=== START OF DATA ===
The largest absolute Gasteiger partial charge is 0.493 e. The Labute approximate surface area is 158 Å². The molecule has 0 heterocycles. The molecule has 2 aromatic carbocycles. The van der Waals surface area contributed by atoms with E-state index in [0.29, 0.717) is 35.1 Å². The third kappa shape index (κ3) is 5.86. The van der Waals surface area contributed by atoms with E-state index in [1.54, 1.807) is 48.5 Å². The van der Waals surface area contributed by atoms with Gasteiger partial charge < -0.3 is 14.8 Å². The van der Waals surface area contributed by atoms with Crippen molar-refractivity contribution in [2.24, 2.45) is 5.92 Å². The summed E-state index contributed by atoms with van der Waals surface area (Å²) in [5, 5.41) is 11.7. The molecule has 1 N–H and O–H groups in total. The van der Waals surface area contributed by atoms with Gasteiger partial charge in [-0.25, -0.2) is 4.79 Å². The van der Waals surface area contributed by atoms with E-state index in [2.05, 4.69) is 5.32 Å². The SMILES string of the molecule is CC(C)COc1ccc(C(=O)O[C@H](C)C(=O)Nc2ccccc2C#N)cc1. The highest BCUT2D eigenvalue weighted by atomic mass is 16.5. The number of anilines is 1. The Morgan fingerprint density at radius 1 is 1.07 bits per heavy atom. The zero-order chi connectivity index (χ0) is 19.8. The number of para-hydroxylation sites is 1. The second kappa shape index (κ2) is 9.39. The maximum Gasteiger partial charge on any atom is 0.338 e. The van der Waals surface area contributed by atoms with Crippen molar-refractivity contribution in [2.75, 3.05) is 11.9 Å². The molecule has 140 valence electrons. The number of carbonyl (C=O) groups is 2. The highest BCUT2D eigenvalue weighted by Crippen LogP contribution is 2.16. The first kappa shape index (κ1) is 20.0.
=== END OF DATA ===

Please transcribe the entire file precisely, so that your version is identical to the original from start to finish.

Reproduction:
The largest absolute Gasteiger partial charge is 0.493 e. The Labute approximate surface area is 158 Å². The molecule has 0 heterocycles. The molecule has 2 aromatic carbocycles. The van der Waals surface area contributed by atoms with E-state index in [0.29, 0.717) is 35.1 Å². The third kappa shape index (κ3) is 5.86. The van der Waals surface area contributed by atoms with E-state index in [1.54, 1.807) is 48.5 Å². The van der Waals surface area contributed by atoms with Gasteiger partial charge < -0.3 is 14.8 Å². The van der Waals surface area contributed by atoms with Crippen molar-refractivity contribution in [2.24, 2.45) is 5.92 Å². The summed E-state index contributed by atoms with van der Waals surface area (Å²) in [5, 5.41) is 11.7. The molecule has 1 N–H and O–H groups in total. The van der Waals surface area contributed by atoms with Gasteiger partial charge in [-0.25, -0.2) is 4.79 Å². The van der Waals surface area contributed by atoms with E-state index in [2.05, 4.69) is 5.32 Å². The SMILES string of the molecule is CC(C)COc1ccc(C(=O)O[C@H](C)C(=O)Nc2ccccc2C#N)cc1. The highest BCUT2D eigenvalue weighted by atomic mass is 16.5. The number of anilines is 1. The Morgan fingerprint density at radius 1 is 1.07 bits per heavy atom. The zero-order chi connectivity index (χ0) is 19.8. The number of para-hydroxylation sites is 1. The second kappa shape index (κ2) is 9.39. The maximum Gasteiger partial charge on any atom is 0.338 e. The van der Waals surface area contributed by atoms with Crippen molar-refractivity contribution in [2.75, 3.05) is 11.9 Å². The molecule has 140 valence electrons. The number of carbonyl (C=O) groups is 2. The highest BCUT2D eigenvalue weighted by Crippen LogP contribution is 2.16. The first kappa shape index (κ1) is 20.0.